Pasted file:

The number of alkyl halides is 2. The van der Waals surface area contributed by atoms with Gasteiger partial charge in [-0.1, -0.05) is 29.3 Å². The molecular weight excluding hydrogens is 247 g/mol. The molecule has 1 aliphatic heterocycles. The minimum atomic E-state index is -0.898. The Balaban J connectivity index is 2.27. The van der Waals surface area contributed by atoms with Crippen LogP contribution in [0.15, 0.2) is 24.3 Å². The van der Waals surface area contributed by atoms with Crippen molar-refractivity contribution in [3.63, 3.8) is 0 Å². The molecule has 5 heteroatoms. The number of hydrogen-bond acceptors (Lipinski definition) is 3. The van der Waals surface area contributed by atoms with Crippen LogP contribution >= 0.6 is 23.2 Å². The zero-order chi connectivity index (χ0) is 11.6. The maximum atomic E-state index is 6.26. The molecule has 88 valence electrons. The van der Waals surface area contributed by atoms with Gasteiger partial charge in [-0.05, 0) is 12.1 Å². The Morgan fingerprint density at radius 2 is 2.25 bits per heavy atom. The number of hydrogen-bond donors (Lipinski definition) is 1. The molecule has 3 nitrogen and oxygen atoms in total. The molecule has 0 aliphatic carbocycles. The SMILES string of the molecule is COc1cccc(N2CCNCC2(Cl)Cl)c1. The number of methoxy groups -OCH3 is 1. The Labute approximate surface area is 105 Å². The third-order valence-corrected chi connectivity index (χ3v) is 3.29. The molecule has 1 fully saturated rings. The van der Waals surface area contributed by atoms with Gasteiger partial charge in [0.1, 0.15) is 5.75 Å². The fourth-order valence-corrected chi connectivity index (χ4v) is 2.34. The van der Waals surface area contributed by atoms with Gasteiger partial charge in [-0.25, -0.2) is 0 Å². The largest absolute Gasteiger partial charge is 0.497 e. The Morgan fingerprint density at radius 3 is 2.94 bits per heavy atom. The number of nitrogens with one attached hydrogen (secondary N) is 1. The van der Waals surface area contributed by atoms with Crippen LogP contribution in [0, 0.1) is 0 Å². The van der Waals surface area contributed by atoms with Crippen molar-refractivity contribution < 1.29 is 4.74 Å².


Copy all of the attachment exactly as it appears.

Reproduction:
The number of alkyl halides is 2. The van der Waals surface area contributed by atoms with Gasteiger partial charge in [-0.1, -0.05) is 29.3 Å². The molecular weight excluding hydrogens is 247 g/mol. The molecule has 1 aliphatic heterocycles. The minimum atomic E-state index is -0.898. The Balaban J connectivity index is 2.27. The van der Waals surface area contributed by atoms with Crippen LogP contribution in [0.15, 0.2) is 24.3 Å². The van der Waals surface area contributed by atoms with Crippen molar-refractivity contribution in [3.63, 3.8) is 0 Å². The molecule has 5 heteroatoms. The number of hydrogen-bond acceptors (Lipinski definition) is 3. The van der Waals surface area contributed by atoms with Crippen LogP contribution >= 0.6 is 23.2 Å². The zero-order chi connectivity index (χ0) is 11.6. The maximum atomic E-state index is 6.26. The molecule has 88 valence electrons. The van der Waals surface area contributed by atoms with Gasteiger partial charge in [-0.05, 0) is 12.1 Å². The Morgan fingerprint density at radius 2 is 2.25 bits per heavy atom. The number of hydrogen-bond donors (Lipinski definition) is 1. The molecule has 3 nitrogen and oxygen atoms in total. The molecule has 0 aliphatic carbocycles. The SMILES string of the molecule is COc1cccc(N2CCNCC2(Cl)Cl)c1. The number of methoxy groups -OCH3 is 1. The Labute approximate surface area is 105 Å². The third-order valence-corrected chi connectivity index (χ3v) is 3.29. The molecule has 1 fully saturated rings. The van der Waals surface area contributed by atoms with Gasteiger partial charge in [0.1, 0.15) is 5.75 Å². The fourth-order valence-corrected chi connectivity index (χ4v) is 2.34. The van der Waals surface area contributed by atoms with Gasteiger partial charge in [-0.25, -0.2) is 0 Å². The largest absolute Gasteiger partial charge is 0.497 e. The Morgan fingerprint density at radius 3 is 2.94 bits per heavy atom. The number of nitrogens with one attached hydrogen (secondary N) is 1. The van der Waals surface area contributed by atoms with Crippen LogP contribution in [0, 0.1) is 0 Å². The van der Waals surface area contributed by atoms with Crippen molar-refractivity contribution < 1.29 is 4.74 Å².